1. What Do You Do?
This may be the easiest way of starting to find your blog voice. What do you do when you have the time to yourself? Do you watch movies? Do you knit? Do you read books? Are you a baker? Are you a dog person?
Start with the stuff you already love doing.
2. Free Write
Set aside some time to just write whatever comes into your head. You don’t need to write a lot; set a limit of three or four paragraphs of several sentences each. Write on a given topic or write wherever thought takes you. Writing in a semi-structured form like this will get you in the habit of writing small amounts of material on a given topic.
3. Think About Your Audience
My horror content is written to a completely different audience than the food or knitting content. My language reflects that-sometimes I’ll get much looser with it than my food or knitting stuff, but sometimes if I’m writing about the sociology of horror my writing takes on a much more academic tone than some of my other works. If you think about who you’re writing to it’ll help you settle into a voice.
4. Keep In Mind, You’re In Public
My blog is the only time that you’re going to talk to me. Rather, for the vast majority of readers, this is the only time that you’re going to talk to me. Who I am in this blog almost by definition has to be an authentic but separate self from the one that I portray on my personal Facebook page. One piece of advice that I heard for job interviews that I think works well for blogging is talk like you’re talking to your parents’ friends. Don’t be overly formal, but don’t let everything slide either.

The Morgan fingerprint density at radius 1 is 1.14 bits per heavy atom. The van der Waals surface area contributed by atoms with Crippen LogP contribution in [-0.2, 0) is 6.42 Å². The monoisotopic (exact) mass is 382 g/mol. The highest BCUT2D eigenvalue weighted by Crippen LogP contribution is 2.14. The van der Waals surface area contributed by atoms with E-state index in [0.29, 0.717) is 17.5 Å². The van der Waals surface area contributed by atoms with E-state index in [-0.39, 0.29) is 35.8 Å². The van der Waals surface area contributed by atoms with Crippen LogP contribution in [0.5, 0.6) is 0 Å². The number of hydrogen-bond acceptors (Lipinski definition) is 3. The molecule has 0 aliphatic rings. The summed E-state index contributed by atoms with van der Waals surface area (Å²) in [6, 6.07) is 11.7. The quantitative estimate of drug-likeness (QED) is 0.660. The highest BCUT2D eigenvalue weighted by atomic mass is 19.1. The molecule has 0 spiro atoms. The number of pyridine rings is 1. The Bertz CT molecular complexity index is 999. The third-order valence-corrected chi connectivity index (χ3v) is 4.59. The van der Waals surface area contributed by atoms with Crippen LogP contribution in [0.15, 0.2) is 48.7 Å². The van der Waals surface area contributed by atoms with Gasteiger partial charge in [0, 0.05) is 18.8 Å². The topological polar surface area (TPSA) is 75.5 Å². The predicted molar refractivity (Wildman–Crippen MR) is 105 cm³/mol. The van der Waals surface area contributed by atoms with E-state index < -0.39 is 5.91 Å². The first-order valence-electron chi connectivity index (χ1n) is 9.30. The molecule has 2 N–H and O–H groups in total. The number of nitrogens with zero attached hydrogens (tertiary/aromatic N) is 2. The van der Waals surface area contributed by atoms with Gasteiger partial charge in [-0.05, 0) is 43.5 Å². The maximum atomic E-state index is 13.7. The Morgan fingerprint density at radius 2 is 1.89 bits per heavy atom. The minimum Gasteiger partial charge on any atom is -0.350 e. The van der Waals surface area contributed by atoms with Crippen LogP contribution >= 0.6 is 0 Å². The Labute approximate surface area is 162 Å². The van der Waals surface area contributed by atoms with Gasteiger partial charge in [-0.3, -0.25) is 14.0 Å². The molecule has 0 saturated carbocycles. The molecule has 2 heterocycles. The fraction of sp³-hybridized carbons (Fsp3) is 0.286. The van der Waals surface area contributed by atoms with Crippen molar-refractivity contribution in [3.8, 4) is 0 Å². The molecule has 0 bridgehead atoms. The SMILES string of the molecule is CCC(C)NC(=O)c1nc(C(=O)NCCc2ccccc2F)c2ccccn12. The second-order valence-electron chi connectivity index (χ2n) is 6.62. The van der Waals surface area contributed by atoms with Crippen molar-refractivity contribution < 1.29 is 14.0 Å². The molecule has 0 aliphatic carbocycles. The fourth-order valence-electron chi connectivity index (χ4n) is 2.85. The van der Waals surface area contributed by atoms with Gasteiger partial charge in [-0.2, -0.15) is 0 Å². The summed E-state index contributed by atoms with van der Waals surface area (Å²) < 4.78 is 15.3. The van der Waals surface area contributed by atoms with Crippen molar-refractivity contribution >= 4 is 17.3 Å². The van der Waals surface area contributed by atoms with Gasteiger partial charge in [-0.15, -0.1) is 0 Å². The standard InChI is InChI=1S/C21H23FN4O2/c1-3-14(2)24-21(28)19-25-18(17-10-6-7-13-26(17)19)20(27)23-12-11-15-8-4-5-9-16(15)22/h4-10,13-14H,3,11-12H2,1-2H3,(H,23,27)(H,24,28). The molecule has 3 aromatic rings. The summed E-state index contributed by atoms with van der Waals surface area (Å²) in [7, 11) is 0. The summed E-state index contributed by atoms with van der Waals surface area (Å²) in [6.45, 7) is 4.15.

5. Remember That Your Voice Has Worth
This is one that I struggle with. I’m even comfortable admitting that I struggle with it a lot. It can be really discouraging to read on someone’s blog that a slow day for them is quite literally all the hits that you had last month. That’s fine. They’ll do them but you need to do you. You have something worth saying. As long as you remember that you have a place in the blogging world it doesn’t really matter what other people are doing.
6. But Don’t Use That Voice Too Often
There are things that I don’t talk about on this blog. Other than rare glimpses into my thought process, I don’t talk about religion. I don’t talk about politics. I don’t talk about my relationship with my significant other or my family that often. Those are the deep, dark things that I don’t talk about but there’s a lot of stuff that I don’t talk about that are much less important because it just doesn’t matter. I like the way that fig notes smell in perfumes more than roses. I’m afraid of stairs. Mid had to put steps on our new truck or I couldn’t get into it. Having separation in your life between your blog and the rest of your personality will help with #5-you should be working to improve your blog, but unless you intend on making this a lifelong career, you should be a person who has a blog, not a blogger who happens to do other stuff as well.
Please, stop by this week’s Inspired Weekends!